CEOs and the Principal-Agent Problem

The principal-agent problem seems to have become an epidemic in corporate America. Many CEOs have been fired for poor performance and unethical behavior. These CEOs ruled as monarchs. Fraud committed by Bernie Ebbers has deeply affected WorldCom. New York’s attorney-general, Eliot Spitzer said in The Wall Street Journal: “The honour code among CEOs didn’t work. Board oversight didn’t work. Self-regulation was a complete failure.”

A potential solution is to allow shareholders a larger part in institutional governance. Currently, management rarely complies with shareholder resolutions. The Economist reported that a proposal by the Securities and Exchange Commission to make it easier for shareholders to nominate candidates to boards of directors was shot down by corporate lobbyists. If the SEC can't even get a proposal passed, how are we to reign in the power of CEOs?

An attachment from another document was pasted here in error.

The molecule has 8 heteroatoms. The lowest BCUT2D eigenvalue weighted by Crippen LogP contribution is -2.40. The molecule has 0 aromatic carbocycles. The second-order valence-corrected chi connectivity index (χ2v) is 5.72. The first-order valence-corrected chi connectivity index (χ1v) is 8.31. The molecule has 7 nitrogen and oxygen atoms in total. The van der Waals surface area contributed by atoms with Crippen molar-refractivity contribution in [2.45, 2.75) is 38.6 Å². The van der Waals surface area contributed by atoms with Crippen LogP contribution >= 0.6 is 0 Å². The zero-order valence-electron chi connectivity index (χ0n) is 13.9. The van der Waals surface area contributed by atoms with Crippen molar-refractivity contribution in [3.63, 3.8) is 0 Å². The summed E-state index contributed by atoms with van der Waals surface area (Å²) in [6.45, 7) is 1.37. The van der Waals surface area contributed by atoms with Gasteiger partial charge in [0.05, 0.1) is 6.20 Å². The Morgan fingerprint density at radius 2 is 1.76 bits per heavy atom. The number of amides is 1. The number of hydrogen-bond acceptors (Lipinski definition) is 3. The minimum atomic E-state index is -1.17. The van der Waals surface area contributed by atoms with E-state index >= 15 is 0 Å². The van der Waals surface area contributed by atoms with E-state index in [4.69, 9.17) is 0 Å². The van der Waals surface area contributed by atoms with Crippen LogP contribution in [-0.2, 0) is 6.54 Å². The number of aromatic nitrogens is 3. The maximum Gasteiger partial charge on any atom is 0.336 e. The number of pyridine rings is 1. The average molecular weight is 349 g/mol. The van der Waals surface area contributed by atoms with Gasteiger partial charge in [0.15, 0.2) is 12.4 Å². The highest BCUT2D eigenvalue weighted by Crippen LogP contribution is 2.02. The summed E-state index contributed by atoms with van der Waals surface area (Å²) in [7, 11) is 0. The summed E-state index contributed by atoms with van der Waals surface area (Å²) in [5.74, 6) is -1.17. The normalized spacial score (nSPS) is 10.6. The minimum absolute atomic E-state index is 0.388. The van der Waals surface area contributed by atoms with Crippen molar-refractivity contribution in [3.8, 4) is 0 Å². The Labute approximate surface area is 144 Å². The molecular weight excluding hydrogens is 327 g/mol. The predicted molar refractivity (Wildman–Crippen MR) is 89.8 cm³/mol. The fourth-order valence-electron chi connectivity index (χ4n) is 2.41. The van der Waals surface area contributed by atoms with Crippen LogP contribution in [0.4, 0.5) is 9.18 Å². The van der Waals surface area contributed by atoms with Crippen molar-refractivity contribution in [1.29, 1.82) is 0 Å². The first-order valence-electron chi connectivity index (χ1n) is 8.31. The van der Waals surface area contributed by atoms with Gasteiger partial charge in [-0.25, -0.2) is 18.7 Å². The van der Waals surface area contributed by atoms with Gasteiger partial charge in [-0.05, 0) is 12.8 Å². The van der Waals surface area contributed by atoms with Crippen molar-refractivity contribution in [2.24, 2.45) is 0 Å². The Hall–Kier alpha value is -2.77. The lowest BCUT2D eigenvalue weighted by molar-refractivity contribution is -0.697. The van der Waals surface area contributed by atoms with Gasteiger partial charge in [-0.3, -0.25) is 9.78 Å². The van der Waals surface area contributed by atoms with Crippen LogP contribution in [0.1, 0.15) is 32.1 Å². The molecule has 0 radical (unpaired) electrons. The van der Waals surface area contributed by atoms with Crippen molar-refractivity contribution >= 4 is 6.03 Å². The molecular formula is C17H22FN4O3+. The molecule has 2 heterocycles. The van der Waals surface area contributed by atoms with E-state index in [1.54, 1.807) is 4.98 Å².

Dr. Tufte said...

I think there's a lot of reach in this position.

Bad CEO's are noticeable precisely because there are many good ones to contrast them with.

Additionally, we tend to get waves of executive persecution after the stock market takes a dive. This "history" will repeat itself again after the next serious up and down cycle in the stock market. That makes me dubious about whether behavior changes, or only the expectations of parties who might be interested in pressing cases.

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